One young lady is working to focus her life and move forward. She now is concerned over being jumped and beaten in the streets. It is a price to pay that takes a great deal of courage to make.
For those seeking to move forward and get past drugs or alcohol, one of the issues is getting the help they need. Thunder Bay has a shortage of beds for detox, and a really shocking shortage of treatment beds.
In many cases, Thunder Bay is shipping people out of our city to Sudbury and North Bay to receive treatment. Then on returning to the city there is little in effective follow-up possible with the case workers who have helped the people move forward during treatment.
It is a roller coaster ride of despair, and each setback leads to a greater mountain to climb in order to get out of the hole that becomes one’s life.
The problem to shipping someone out of the city for treatment is twofold. First it is expensive to transport someone outside the city. Second the workers that the person grows to trust through the process are far away once treatment is over, and the person returns home.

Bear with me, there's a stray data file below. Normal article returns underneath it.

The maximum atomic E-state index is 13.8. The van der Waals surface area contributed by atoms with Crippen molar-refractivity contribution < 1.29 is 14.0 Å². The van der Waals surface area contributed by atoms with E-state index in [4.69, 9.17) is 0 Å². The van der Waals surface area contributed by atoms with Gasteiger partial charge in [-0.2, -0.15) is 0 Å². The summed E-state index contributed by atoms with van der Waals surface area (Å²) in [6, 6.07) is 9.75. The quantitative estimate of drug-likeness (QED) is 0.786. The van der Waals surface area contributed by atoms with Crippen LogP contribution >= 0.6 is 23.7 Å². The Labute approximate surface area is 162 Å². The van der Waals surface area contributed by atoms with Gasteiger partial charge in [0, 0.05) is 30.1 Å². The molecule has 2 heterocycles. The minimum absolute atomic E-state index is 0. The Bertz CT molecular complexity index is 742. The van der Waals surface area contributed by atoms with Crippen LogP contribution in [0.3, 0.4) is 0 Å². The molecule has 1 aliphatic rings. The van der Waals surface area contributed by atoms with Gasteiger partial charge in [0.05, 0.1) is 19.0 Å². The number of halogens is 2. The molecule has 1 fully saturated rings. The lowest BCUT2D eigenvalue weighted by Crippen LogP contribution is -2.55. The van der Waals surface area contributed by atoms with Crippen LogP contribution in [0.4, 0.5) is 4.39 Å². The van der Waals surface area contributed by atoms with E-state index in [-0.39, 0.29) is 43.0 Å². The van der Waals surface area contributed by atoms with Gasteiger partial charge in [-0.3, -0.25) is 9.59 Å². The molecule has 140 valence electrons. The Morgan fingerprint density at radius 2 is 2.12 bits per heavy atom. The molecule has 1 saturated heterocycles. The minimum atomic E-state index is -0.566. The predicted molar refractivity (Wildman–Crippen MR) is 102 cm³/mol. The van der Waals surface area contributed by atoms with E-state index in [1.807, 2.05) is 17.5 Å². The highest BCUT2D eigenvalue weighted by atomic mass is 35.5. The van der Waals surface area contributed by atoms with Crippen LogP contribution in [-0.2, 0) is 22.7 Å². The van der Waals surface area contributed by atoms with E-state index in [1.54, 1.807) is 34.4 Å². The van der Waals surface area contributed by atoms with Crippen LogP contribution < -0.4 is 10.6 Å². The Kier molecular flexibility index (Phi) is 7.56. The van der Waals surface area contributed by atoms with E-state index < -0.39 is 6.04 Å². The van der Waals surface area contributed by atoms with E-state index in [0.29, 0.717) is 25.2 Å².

This means what ends up happening once a person returns to Thunder Bay they are left without a trusted safety net where they can get needed help.
In doing this, we are taking an easy road – one that does not work. We are failing in helping.
When a person makes the decision to seek help, often in our city, there is nowhere that any of that help is there for them.
The cost of this failure is expensive.
Almost two years ago, one young man sought to enter a treatment program, the waiting list and paperwork took months. During that time the young man spiraled ever downward. It was like watching a plane auguring into the ground and being helpless to do anything.
In that case, addiction and peer pressure led the young man into committing a robbery, and being convicted of the crime. He served 18 months in jail. Even in the jail, and under the care and custody of the system he still didn’t get the full measure of help that he needed.
The cost in terms of court time, police time and jail time far exceeds the costs of treatment.
Jail should not be simply housing people. That custody should be a time to work to solve the issues that led the person to end up there.
One might think that the province or the federal government would take that responsibility. They do not seem to. The proof is in the rates that people re-offend and return to jail.
What we are doing clearly is not achieving the desired goals.
Another issue comes at the hands of some of the social agencies.